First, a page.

Some time back I was looking into reducing the weight for my camping trips and one area of investigation was a lighter rucksack as I was using a Dutch Army surplus Sting bag. These are fantastic rucksacks that are indestructible due to being made from used tank barrels, this has a weight penalty as there are no lightweight tank barrels.
Recently I was bought an Exped Lightning 60l rucksack as a present and today was the first day out with it so I thought to give some details in case anyone else might be interested in such a thing:
Lightning 60 | Exped USA
Firstly one day out isn't enough to give a "review" of the bag in use but rather allows me to give a general overview of the features and first impressions. So far I'm impressed. Despite being very lightweight (approx 1.2kg) the rucksack is relatively robust and is actually much more sturdy than I expected. The material used in the construction doesn't leave you thinking that you need to handle it with care or that it will not stand up to more than a few days of use. The Exped feels like a bag that, with sensible use, should last a very long time indeed. Some of the plastic buckles feel a little more lightweight than what I'm used to with the Sting but, in part, that is the whole point of a lightweight bag and in truth they all feel fit for purpose.
The bag has one large compartment which is supposed to be around 60l. As is the trend this tends to be a little longer and more narrow than would be the case with a more old style bag such as my Sting. This isn't an issue for me and the dimensions of the Exped seem similar to most of the other commercial bags I've looked at but I guess this might bear some consideration if you wanted to place a very large sleeping bag at the bottom of the bag, for example. There are also two side pockets and two little zipped pockets on the hip belt. The side pockets are open to the world and so sod all use for anything that might be important, and when you travel light everything you carry is going to be important. However, there are straps up the side of the bag and so the side pockets will work very well indeed for carrying longer items like a fishing rod in a rod tube up the side of the rucksack. The little zipped pockets are big enough for something like a GPS or similar.
Initially the shoulder straps look a bit lightly padded but the suspension system on the bag works really well, and has a relatively wide range of adjustment, and so it transfers the weight onto the hip belt very effectively indeed. There are load lifters at the top of the shoulder straps just to pull the pack in closer to your back but the shoulder straps actually carry every little weight and so are actually comfortable and adequate for the job. The hip belt is a very sturdy and very well padded affair and the adjustment for the back system lies under a thick lumbar pad, just like on the Sting, which makes the whole hip belt setup very comfy indeed. I didn't have a lot of weight in it today as I need to get the legs going again after a winter of sitting about but even so I can see that the Exped is going to be comfortable to carry even on long days and there appear to be no comfort compromises in going this lightweight, though this assumes that you keep the weight in the bag within reasonable limits and Exped suggest a load limit of 52lb which should be enough for most people.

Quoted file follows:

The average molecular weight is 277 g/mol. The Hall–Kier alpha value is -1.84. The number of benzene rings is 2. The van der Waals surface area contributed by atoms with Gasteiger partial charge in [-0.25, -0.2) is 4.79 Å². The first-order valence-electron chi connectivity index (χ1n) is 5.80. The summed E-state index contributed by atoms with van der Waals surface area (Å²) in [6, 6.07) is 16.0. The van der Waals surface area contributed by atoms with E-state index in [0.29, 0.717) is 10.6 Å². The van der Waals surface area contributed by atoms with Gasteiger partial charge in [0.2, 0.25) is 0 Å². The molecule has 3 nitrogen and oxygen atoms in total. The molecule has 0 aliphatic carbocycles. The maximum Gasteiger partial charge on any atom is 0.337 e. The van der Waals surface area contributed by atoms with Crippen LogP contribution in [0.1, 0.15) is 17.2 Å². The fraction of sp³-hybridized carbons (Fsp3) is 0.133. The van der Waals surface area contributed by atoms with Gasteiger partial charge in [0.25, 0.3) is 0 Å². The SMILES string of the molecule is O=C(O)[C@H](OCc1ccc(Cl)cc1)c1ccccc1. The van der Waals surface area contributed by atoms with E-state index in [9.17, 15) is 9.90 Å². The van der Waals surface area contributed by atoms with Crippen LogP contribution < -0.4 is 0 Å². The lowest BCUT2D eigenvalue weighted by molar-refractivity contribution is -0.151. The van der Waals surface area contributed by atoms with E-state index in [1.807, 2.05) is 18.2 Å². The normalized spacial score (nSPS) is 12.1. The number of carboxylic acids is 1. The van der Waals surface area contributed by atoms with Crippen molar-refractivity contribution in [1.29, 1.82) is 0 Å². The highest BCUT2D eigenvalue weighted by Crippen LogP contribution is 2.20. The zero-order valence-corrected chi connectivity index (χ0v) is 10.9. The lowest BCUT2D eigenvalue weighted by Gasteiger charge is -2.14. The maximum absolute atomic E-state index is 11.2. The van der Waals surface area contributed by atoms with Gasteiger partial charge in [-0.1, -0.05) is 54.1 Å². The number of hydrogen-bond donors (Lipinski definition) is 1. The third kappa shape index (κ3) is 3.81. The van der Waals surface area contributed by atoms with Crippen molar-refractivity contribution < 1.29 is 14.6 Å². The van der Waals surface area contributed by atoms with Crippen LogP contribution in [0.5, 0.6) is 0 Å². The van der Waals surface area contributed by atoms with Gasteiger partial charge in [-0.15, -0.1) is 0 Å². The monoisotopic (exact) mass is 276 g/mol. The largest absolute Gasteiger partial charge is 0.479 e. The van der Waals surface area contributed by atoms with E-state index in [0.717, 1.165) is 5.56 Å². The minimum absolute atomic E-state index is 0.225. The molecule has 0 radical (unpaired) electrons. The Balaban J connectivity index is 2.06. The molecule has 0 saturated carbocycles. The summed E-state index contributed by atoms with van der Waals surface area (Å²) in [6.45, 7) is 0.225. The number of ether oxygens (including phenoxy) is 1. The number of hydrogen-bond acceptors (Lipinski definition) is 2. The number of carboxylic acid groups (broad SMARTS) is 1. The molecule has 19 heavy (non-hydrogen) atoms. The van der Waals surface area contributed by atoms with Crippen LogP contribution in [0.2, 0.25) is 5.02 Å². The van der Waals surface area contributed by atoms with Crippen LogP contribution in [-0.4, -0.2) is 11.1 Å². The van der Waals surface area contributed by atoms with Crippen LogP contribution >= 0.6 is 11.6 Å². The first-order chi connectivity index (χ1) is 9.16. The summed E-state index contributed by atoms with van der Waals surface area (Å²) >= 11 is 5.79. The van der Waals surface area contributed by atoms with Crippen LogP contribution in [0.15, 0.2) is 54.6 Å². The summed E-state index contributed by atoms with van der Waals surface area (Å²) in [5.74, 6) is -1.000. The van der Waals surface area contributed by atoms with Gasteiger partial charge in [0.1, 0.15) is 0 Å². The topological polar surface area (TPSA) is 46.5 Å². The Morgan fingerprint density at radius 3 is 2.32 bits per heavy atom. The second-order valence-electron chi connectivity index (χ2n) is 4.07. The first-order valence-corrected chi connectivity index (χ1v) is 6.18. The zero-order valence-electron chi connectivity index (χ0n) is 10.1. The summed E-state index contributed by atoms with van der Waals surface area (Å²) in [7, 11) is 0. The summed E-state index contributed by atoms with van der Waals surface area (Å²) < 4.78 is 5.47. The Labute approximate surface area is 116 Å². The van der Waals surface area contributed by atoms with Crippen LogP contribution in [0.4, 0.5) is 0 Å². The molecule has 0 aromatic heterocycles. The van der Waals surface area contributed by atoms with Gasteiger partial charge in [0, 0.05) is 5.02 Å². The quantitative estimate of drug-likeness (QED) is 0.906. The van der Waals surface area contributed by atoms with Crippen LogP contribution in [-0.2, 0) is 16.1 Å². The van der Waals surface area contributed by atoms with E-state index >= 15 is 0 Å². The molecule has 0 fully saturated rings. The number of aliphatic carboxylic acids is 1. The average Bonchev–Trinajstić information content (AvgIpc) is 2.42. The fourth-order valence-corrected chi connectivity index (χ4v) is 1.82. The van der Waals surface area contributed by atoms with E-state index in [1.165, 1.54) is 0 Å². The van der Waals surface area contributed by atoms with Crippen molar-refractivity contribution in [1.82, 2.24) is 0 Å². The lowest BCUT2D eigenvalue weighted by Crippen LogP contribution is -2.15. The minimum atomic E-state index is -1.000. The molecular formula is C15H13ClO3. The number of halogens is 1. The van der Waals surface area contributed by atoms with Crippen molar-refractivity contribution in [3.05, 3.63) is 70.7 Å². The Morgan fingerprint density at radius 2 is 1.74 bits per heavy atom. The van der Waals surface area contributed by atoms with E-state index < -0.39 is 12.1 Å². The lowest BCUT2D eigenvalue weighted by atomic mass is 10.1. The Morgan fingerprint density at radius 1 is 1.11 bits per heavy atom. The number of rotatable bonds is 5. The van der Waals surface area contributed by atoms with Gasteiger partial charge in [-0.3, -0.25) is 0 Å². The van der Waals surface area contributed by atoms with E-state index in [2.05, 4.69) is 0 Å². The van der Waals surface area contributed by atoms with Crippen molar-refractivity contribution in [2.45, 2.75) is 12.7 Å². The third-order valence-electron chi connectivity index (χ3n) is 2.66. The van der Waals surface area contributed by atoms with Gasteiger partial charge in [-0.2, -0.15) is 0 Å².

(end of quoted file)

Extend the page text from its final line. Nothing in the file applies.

The bag is festooned with straps and attachment points for securing gear to the outside and these can also be used to reduce the volume when less stuff is being carried. To be honest I can't work out what half of this webbing stuff is for and most of it will probably not get used but the straps up the sides are going to be nice for fixing fishing rods and I can see that there should be a way to attach my big gye net to the front of the bag using the attachment options there. Also the various bits of webbing can be removed or reconfigured in various ways so if you don't like it you can take it off, or rearrange it until it suits your needs.
All told I'm very impressed with the Exped and it is going to take my total camping weight down to around the 1.5 stone area which represents a significant improvement on last season. The bag is very comfortable to wear and despite being lightweight it is also robust enough to give me confidence that it will last. In terms of cost then it is available in the UK for around the £120 price point so it is not inexpensive but in terms of quality commercial rucksacks then it would be towards the bottom end of the price range. If you are looking a bag to throw in the car for your stalking gear then this probably isn't it but for a bag that you are going to carrying for many hours once you've put it on your back then I'd say the Exped is well worth a look. If I remember then I will try and do a real review at the end of its first season as that will give a much better idea of how it performs in the longer term.